During the engagement, Poolaw pulled wounded men back to safety despite being wounded himself. As he assisted one of his wounded soldiers, Poolaw was struck by an RPG and killed. His fourth Silver Star citation states, “His dynamic leadership and exemplary courage contributed significantly to the successful deployment of the lead squad and undoubtedly saved the lives of many of his fellow soldiers.” Poolaw was also posthumously awarded his third Purple Heart.

Here’s who’d win if an Airborne brigade fought a MEU
1st Sgt. Poolaw on patrol in Vietnam (U.S. Army)

Shortly before his death, Poolaw wrote a letter home explaining that he rated his job as more important than his own life. His wife, Irene, echoed this sentiment in her eulogy for Poolaw at the Fort Sill Post Cemetery.

“He has followed the trail of the great chiefs,” she said. “His people hold him in honor and highest esteem. He has given his life for the people and the country he loved so much.”

Over the course of three wars, Poolaw earned 42 medals and citations including the Distinguished Service Cross, four Silver Stars, five Bronze Stars for valor and three Purple Hearts—one for each war.

Here’s who’d win if an Airborne brigade fought a MEU
Staff Sgt. Roderick Poolaw with his grandfather’s plaque at Fort Sill (U.S. Army)

Feature Image: U.S. Army photo

popular

This is why Fallujah is one of the Marine Corps’ most legendary battles

On Nov. 10, 1775, a man named Samuel Nicholas went to Tun Tavern in Philadelphia, Penn. There he began a recruitment process to put sharpshooters on Naval vessels to protect them. He also wanted to create a landing force for some of the most intense battles in the Revolutionary War.


Those that signed became the very first United States Marines. Over the centuries, Marines gained status as their very own military branch and earned a reputation as one of the most hardened, violent, and distinguished fighting forces in military history.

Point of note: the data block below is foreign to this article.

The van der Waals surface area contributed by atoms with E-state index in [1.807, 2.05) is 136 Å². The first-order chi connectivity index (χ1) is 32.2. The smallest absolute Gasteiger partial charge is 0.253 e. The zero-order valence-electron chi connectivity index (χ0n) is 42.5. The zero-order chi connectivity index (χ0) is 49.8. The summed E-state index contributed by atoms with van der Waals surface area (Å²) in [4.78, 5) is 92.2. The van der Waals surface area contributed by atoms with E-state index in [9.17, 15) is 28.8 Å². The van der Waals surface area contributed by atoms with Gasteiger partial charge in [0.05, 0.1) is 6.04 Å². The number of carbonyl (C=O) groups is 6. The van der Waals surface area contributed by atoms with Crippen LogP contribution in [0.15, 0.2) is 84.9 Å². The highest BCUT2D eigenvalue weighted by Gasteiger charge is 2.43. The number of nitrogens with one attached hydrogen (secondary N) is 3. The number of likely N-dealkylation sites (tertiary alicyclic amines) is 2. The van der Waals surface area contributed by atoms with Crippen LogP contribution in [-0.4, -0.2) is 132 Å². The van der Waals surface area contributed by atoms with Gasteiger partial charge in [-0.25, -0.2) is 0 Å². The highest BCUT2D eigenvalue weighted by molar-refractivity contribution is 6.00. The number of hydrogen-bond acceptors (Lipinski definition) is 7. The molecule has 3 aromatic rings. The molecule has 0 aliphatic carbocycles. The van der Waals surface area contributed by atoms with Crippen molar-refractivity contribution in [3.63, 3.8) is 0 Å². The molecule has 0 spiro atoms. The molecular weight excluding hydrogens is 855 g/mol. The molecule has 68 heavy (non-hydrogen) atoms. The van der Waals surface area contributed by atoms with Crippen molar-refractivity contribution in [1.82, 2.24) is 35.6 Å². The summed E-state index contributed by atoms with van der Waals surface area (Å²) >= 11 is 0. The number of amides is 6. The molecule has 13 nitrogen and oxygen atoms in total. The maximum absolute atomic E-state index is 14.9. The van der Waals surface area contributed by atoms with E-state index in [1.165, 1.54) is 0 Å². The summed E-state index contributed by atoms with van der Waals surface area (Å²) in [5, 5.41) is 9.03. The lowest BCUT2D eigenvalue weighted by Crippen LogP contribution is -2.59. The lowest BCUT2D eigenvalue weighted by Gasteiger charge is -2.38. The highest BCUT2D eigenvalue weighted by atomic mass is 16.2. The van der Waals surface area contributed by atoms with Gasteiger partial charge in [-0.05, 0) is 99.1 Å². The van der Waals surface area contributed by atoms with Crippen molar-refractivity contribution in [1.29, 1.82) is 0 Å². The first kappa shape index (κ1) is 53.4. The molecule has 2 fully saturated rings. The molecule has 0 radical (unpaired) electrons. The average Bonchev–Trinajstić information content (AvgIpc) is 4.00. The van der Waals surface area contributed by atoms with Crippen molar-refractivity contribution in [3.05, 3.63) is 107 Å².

From here, it would be easy to go into the long and honorable history of the Marine Corps. Instead, it’s important to focus on a more recent Marine Corps birthday, one of which took place during The Battle of Fallujah. Though the Marine Corps’ birthday has landed on many the days of battles over time, Fallujah is the most recent and was called, “the biggest urban battle since the battle of Hue City in Vietnam.”

The Battle of Fallujah was the biggest battle of the Iraq War yet many don’t know about the battle itself, let alone a significant day in this battle. It marked some of the fiercest fighting the U.S. military had seen in some thirty years.

The city had been a stronghold for insurgent forces since the start of Operation Iraqi Freedom. Different coalition forces tried to secure the city and bring order — to no avail; coalition troops backed out of the city and it quickly grew into a bastion for all enemy fighters in the area.

 

Marines were sent to start taking over the city in early 2004, but many political problems arose and the advance was stopped. They made quite a big push, but were quickly told to pull out. November then came, and the Marines were sent in again to liberate the city and eliminate the enemy from of every inch of it.

Here’s who’d win if an Airborne brigade fought a MEU
(Official U.S. Marine Corps photo by Cpl. Ruben D. Maestre)

 

The 10th of November was three days into the second battle. By this time, the enemy inside began to mount a major defense – a complex, formidable one. I started the battle with an entire machine gun squad, until mortars rained down on a street where were pulling security. Once the smoke started to clear, only two of us were what remained of a seven-man machine gun squad.

Many Marines of 3rd battalion 1st Marines engaged in grueling house-to-house fighting. Our platoon crashed through a door of a house and engaged in one firefight after another. It seemed as if everyone was wounded from enemy small arms fire and indirect fire, like RPGs and mortars. Still, we all continued the fight, clearing houses of multiple enemy occupants. Some houses were even leveled to take out any enemy defenses and personnel who might have been hiding within. Why send in men when a single good Bangalore can do the job?

 

Here’s who’d win if an Airborne brigade fought a MEU
U.S. Marine Corps

But this day felt different from any other day of the battle. That’s when many of us suddenly realized was it was the Marine Corps Birthday, “OUR” birthday. Instead of getting drunk and eating lobster and steak, we were doing the one thing every Marine trains for, thinks about, and begs to do.